unsigned short 5-6-5 refers to a format where the size of a texel is short (16-bits). It encodes RGB values, where there are 5 bits for red, 6 bits for green and 5 bits for blue.
Taking an unsigned short 16-bit value, and uploading it to an unsigned short 5-6-5 texture, is what's commonly referred to as "packing". You pack some larger piece of data, into multiply reduced precision channels (other forms of packing are things like RGBE, packing a rendered depth to 2 bytes, packing a normal into 2 bytes and so forth).
Packed values are not well behaved for interpolation operations. Interpolation in OpenGL happens at these stages:
- magnified texture lookups due to interpolation
- minified texture lookups due to mipmapping and anisotropy
- blending (when outputting packed values)
- anti-aliasing (when outputting packed values)
- alpha to coverage
In each of these cases, what the GPU tries to do, is to take a value it assumes to be a single atomic piece of numerical data, and mix it with another such piece of data. To demonstrate, let's suppose you have some arbitrary depth value of 1101111010111000 (57016). Let's average this with another one like 0110001001001001 (25161). The average is 1010000010000000 (41088). In 5-6-5 this would be chopped into (11011+01100)/10 = 10011, (110101+010010)/10 = 100011, (11000+01001)/10 = 10000. If you reassemble that to a short you get 1001110001110000 (40048). You will notice that 40048 is not the average between 57016 and 25161.
And that is why you cannot use the aforementioned operations with packed values. Some of these operations do not matter much to the uploaded depth data. You will not use mipmapping because you cannot render to mipmaps in WebGL 1.0, and gl.generateMipmap() may go trough the CPU, which makes it infeasible for video data. You will not blend these values unmodified because you'd likely read them out before blending. You wouldn't anti-alias the raw values and the same applies to alpha to coverage.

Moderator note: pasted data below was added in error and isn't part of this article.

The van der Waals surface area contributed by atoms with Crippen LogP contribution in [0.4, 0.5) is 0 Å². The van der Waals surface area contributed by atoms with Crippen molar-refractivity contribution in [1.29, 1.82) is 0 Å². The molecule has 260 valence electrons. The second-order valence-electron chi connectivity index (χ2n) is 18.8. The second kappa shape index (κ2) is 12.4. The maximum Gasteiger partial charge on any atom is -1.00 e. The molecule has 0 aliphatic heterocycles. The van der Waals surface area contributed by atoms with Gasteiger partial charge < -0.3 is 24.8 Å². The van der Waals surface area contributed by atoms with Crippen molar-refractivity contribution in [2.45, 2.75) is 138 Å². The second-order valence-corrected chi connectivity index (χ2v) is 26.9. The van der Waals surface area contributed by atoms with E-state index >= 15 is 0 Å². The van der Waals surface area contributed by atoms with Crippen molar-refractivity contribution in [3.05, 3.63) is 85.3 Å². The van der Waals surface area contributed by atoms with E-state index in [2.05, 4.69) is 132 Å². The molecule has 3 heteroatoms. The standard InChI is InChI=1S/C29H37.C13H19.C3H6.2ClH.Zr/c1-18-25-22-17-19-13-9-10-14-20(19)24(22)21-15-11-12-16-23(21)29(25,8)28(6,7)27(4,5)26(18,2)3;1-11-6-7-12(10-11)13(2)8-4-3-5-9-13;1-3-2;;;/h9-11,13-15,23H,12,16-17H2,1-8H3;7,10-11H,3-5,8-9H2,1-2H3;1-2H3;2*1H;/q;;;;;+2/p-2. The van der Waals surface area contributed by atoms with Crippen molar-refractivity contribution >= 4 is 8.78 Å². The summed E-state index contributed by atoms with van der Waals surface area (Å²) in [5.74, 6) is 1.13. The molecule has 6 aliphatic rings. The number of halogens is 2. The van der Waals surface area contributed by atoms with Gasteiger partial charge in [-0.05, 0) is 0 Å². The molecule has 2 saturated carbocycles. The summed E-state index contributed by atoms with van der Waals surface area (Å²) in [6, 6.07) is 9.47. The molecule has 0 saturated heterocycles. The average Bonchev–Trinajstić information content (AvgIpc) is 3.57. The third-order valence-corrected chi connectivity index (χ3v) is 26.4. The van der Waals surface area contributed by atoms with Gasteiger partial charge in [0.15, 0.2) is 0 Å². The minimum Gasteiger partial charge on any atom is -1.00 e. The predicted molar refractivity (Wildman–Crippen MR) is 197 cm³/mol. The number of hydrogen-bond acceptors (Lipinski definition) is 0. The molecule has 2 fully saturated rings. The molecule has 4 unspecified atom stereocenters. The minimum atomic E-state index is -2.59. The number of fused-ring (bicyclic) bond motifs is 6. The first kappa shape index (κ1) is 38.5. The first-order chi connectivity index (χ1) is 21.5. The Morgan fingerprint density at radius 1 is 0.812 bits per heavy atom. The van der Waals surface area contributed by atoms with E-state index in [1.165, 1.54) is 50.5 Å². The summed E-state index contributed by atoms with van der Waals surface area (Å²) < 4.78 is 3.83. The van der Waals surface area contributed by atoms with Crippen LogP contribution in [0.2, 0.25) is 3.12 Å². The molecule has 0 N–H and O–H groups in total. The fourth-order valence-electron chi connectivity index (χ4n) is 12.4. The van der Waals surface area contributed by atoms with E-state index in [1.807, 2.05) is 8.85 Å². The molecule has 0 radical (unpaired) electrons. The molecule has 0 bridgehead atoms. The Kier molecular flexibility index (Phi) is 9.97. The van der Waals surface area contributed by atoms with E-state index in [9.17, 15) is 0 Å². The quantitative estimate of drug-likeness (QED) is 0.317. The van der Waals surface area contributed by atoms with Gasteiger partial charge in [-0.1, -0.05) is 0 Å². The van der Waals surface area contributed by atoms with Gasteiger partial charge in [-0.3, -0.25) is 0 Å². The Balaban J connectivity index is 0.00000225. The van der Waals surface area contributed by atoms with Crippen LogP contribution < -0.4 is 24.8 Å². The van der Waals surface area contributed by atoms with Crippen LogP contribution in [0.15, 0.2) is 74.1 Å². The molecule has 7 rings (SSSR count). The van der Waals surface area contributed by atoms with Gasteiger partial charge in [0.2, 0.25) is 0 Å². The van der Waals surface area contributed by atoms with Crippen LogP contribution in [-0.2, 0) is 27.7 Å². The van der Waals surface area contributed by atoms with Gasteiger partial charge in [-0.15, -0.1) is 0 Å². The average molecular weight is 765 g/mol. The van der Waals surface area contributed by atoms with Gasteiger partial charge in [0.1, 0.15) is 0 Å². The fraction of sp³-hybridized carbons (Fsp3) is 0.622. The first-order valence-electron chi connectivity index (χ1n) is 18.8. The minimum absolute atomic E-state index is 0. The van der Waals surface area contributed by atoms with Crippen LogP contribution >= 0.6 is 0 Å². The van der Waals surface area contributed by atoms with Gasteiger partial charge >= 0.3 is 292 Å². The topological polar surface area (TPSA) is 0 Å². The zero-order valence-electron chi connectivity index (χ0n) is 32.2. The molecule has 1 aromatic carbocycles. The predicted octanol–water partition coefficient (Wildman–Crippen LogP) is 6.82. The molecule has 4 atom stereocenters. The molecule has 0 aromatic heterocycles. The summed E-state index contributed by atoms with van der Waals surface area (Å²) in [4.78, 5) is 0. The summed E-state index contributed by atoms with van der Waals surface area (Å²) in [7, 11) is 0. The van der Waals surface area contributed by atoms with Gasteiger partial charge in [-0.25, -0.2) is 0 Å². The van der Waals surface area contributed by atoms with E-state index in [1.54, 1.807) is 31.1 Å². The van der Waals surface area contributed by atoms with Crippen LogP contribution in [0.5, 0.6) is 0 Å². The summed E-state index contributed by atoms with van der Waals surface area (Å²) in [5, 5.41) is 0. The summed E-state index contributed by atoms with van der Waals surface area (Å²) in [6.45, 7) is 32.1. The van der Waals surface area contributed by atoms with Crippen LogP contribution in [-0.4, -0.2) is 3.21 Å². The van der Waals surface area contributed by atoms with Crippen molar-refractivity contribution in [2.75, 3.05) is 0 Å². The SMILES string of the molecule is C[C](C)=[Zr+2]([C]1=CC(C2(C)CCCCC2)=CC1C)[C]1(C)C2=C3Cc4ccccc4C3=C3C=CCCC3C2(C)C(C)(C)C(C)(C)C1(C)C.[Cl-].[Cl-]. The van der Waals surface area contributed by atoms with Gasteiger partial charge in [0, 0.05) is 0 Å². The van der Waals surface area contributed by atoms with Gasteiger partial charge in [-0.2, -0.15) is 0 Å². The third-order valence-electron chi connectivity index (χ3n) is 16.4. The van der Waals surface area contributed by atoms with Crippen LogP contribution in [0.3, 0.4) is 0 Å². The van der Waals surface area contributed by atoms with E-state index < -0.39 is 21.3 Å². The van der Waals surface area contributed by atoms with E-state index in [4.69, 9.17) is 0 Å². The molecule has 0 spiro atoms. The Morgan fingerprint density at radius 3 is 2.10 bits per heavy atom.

However there is one operation that will be frequently used, which is linear magnification interpolation. For instance a common usecase for depth data is to make some or other kind of artsy experiment where you'll offset a mesh by the depth value as well as color it in some way by the depth value. Both of these would have to use nearest, which can be an acceptable choice for the mesh in case the mesh exactly matches the video resolution. However as a full-hd video contains 1920x1080 pixels, the resulting mesh would be over 4 million triangles, which might be a tad on the expensive side. If you use a far smaller mesh, you'll run into problems of aliasing, and so it'd be desirable to average say 4 pixels in the depth texture to get one depth for a vertex. A cheap way to do that is to create a mesh 960x540 (a million triangles) and sample at the center between pixels. Of course that doesn't work on 5-6-5. And so you'd have to sample the 4 surrounding pixels to get an average. Likewise the fragment shader would probably require linear interpolation for magnification for most usecases.
As a sidenote, even if you sample at the centroid for a gl.LINEAR texture, for data that cannot be interpolated, you will get garbage, because interpolation might still be applied and due to floating point rounding error and other precision artifacts you are rarely sampling exactly the spot where the you get no inference from nearby values.
For these reasons, what's likely going to happen with these depth values in practical use, is this:
- upload the depth to 5-6-5
- decode the depth to some interpolatable format
- use the depth data
It'd a rare usecase indeed that somebody would want to directly work with the data as-is.